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PayPal patches potential payment-stealing vulnerability

An XSS hole could apparently have allowed a crook to pop up a realistic PayPal "pay page" and steal the victim's card data. Paul Ducklin takes a look...

Yesterday it was a Facebook web-based Elevation of Privilege bug found by a Laxman Muthiyah, a bug-bounty hunter in India.

Today, it’s a PayPal Cross Site Scripting (XSS) flaw from a resarcher in Germany called Ebrahim Hegazy.

Cross Site Scripting

First, a quick review of Cross Site Scripting.

Imagine that I want to get your website to serve up malicious content for me.

Say, perhaps, that I want to alter your “Pay Now” page so that the customer sees a credit card payment form that comes from you, looks legitimate, seems secure…

…but sends the form data back to me instead.

One way is to hack right into into your web server and modify your content delivery system.

Another way – a method that is generally much easier to pull off once you know how to do it – is to trick your website into “echoing back” data that I supplied remotely, but setting that data to be the malicious content I want to display.

Where to start?

Websites often take user-supplied content that arrives in a web request from outside, and use some or all of that content in their reply, for example during searches.

Suppose I search for “facetiously” by submitting a URL like this:

If that word doesn’t appear on your site, you might send back something like this:

But if I were a crook, I might search for something hostile instead, such as:

Whereupon your web server needs to be very careful not to reply with:

If you were to send that reply, you would effectively be publishing my script as a trusted part of your site, even though you’d never seen the script before in your life, let alone passed it through code review, testing and quality assurance.

Worse still, if a customer should complain about the malicious content, you wouldn’t be able find it your web content delivery system, because it was squirrelled in from outside at runtime.

A flaw of this sort is not in your content, it’s in your programming, notably how strictly you sanitise user-supplied data before consuming it.

→ HTTP requests that include user-supplied data usually package it into the URL, typically following a question mark (“?”) as above, or use a special sort of request called a POST. In an HTTP POST, the user-supplied data is placed into the body of the request instead of the URL.

The PayPal XSS

Back to Ebrahim Hegazy, who goes by Zigoo0.

He hasn’t given details of the XSS he unravelled against PayPal, but according to his own description, the bug was in a CGI script that formed part of PayPal’s service.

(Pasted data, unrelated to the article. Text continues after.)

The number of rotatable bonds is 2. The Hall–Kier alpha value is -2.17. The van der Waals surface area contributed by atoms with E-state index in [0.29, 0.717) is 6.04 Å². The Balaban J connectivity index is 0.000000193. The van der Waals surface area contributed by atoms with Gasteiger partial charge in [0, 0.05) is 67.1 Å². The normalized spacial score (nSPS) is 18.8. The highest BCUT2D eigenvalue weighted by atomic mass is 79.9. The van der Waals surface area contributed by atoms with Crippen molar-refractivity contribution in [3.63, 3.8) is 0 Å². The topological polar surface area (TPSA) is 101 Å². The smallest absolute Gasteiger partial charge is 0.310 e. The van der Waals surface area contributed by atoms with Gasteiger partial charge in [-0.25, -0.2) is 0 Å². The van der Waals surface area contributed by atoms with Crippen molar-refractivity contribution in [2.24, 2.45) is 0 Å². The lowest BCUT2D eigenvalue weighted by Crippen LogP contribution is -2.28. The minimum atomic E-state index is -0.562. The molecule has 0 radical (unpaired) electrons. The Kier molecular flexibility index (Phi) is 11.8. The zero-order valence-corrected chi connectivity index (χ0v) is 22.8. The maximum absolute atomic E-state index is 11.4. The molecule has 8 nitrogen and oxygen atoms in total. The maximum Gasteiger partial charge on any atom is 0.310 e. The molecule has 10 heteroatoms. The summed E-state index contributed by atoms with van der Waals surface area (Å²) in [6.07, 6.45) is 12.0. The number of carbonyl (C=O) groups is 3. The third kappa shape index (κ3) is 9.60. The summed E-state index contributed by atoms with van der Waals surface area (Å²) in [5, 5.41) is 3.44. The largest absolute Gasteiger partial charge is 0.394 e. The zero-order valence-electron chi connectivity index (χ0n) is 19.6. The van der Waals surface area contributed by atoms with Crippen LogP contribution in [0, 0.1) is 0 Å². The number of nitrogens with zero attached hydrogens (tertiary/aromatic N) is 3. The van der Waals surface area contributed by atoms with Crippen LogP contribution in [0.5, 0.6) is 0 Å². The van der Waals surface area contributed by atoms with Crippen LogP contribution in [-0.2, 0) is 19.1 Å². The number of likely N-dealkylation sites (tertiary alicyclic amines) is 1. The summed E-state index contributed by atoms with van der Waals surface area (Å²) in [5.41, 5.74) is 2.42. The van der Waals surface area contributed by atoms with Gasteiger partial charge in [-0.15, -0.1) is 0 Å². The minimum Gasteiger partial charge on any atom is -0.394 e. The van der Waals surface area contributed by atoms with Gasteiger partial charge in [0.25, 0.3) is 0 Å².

CGI is short for Common Gateway Interface, and it is a standard way for web servers to take user-supplied data from a web request, and pass it into a back-end system for processing.

The output of the back-end server is then used to construct the HTTP reply that goes back to the user.

PayPal’s Secure Payments page produces a form on which a user normally enters details needed to complete a payment transaction, such as credit card long number, expiry date and short number (CVV2).

In other words, if crooks could subvert that form, they’d have a potential gold mine for cybercrime.

And that’s what Hegazy says he figured out how to do, using Cross Site Scripting.

He claims to be able to lead a user to a perfectly legitimate-looking PayPal Secure Payments page in which the payment form is configured to send the credit card data back to him, not onwards to PayPal’s own payment processing system.

What to do?

Fortunately, there’s no need to do anything.

Hegazy found the glitch back in June 2015, told PayPal, and waited until they’d told him the problem was fixed (and paid his bounty, of course!) before going public.

So this hole no longer exists and therefore cannot be exploited.

How much?

Hegazy didn’t reveal how much he was paid, but PayPal’s own Bounty Program page lists the payout for Cross Site Scripting (XSS) at a fixed fee of $750.

Ironically, the abovementioned Laxman Muthayiah of India trousered $2500 for his recent Facebook bug, even though it feels as though Ebrahim’s bug was rather more serious.

But payout rules are payout rules, and that’s how it goes.

At any rate, Hegazy was complimentary to PayPal:

Thanks, Paypal Security team for the good coordination, [and the] fast responses [to] emails.

In a word, “Result.”


This is how the system should work. People who seek and discover a vulnerability, and promptly report it to the owners of the system, should receive a bounty. It’s a pity the Pentagon (the one across the “pond”) doesn’t follow that procedure.


Well, yes. But within a strict set of rules.

For example, most bounty programmes have clear rules that prohibit bounty claims where vulnerabilities were found in unethical (and, more importantly, potentially dangerous) ways. That’s why the United Airlines bounties explicity exclude “hacking on the plane,” and most bounty programmes exclude “research” that involves illegal activities, such as socially engineering passwords or deliberately probing live sites in a way that could affect availability or privacy for other users.

Analogy: if you noticed that the ‘stone chip protector’ cover over my 4×4 headlights (hyopthetical – I don’t have a 4×4) was loose and told me, I’d be quite pleased. But I’d be kind of cross if you proved it without asking permission by throwing a stone at the headlight and when it broke, saying, “Hey – guess what?”


Y’know, if you REALLY wanted to go for maximum alliteration, you could have titled the article “PayPal patches potential payment-pilfering problem”.

(Though “problem” wouldn’t be a very technically-accurate one-word description, I suppose.)


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